How would you describe the crucified body of Jesus, as depicted by George Englert? Gaunt? No; not nearly strong enough, not harsh enough. "Emaciated" is the word that comes to my mind, and even that falls short.
In this highly stylized work, Englert depicts the scene from John 19, where Mary, Jesus' mother, and John, the Beloved Disciple, stand together at the foot of the cross. In this passage, Jesus commends his mother into the care of John (vv. 26-27). But that tender blessing is not the moment Englert portrays. Jesus looks to the heavens, not to the figures below him. He looks up and cries, "It is finished" (v. 30).
Notice the figure of Mary. Think of the countless paintings where the Madonna cradles her son in her arms. Now look for her arms here. They are missing; she is helpless - unable to comfort her son, unable to ease her grief.
She can only stare at that emaciated body. As I, too, stare at Christ's wasted body, two other scriptures come to mind:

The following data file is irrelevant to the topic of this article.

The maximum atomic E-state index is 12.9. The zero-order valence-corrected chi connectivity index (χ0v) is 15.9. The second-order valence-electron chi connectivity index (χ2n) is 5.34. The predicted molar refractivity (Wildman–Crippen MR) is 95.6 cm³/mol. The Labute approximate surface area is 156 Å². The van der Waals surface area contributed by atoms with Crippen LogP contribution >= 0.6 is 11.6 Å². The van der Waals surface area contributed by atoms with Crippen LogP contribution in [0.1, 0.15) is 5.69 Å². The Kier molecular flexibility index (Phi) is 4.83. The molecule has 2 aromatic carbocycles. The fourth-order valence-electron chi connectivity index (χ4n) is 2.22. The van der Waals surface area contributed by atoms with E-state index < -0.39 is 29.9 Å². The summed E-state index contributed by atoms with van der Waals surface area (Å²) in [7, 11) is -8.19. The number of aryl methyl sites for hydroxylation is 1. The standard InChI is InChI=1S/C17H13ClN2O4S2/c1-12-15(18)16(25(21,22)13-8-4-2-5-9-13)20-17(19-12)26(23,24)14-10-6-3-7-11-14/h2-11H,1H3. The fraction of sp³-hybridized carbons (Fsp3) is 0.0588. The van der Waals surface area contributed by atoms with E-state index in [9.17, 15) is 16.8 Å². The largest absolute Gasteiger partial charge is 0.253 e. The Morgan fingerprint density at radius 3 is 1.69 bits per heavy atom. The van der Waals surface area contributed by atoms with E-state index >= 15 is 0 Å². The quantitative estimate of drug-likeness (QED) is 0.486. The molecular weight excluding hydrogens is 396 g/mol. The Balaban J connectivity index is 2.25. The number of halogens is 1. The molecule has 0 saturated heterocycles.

"He emptied himself" (Phil. 2:7). In this great hymn, Paul praises how Christ emptied himself of his divine nature to take on human form, and then "became obedient even to the point of death." Englert's emaciated Christ has emptied himself - fully.
"He gave himself" (1 Tim. 2:6). In yet another hymn-like passage, Christ is praised as the "one mediator between God and humankind, ... who gave himself a ransom for all." In Englert's
painting, the figures of Mary and John are sharply delineated from the background, using long dark lines. But the figure of Jesus has no sharp edges. As the detailed view shows, it almost seems like pieces of his body are falling away, as he gives more and more of himself for the sake of others.
John's raised arm draws our gaze back to the body of Jesus, emptied and given up. Not a bad place for our gaze to be focused during this season of Lent.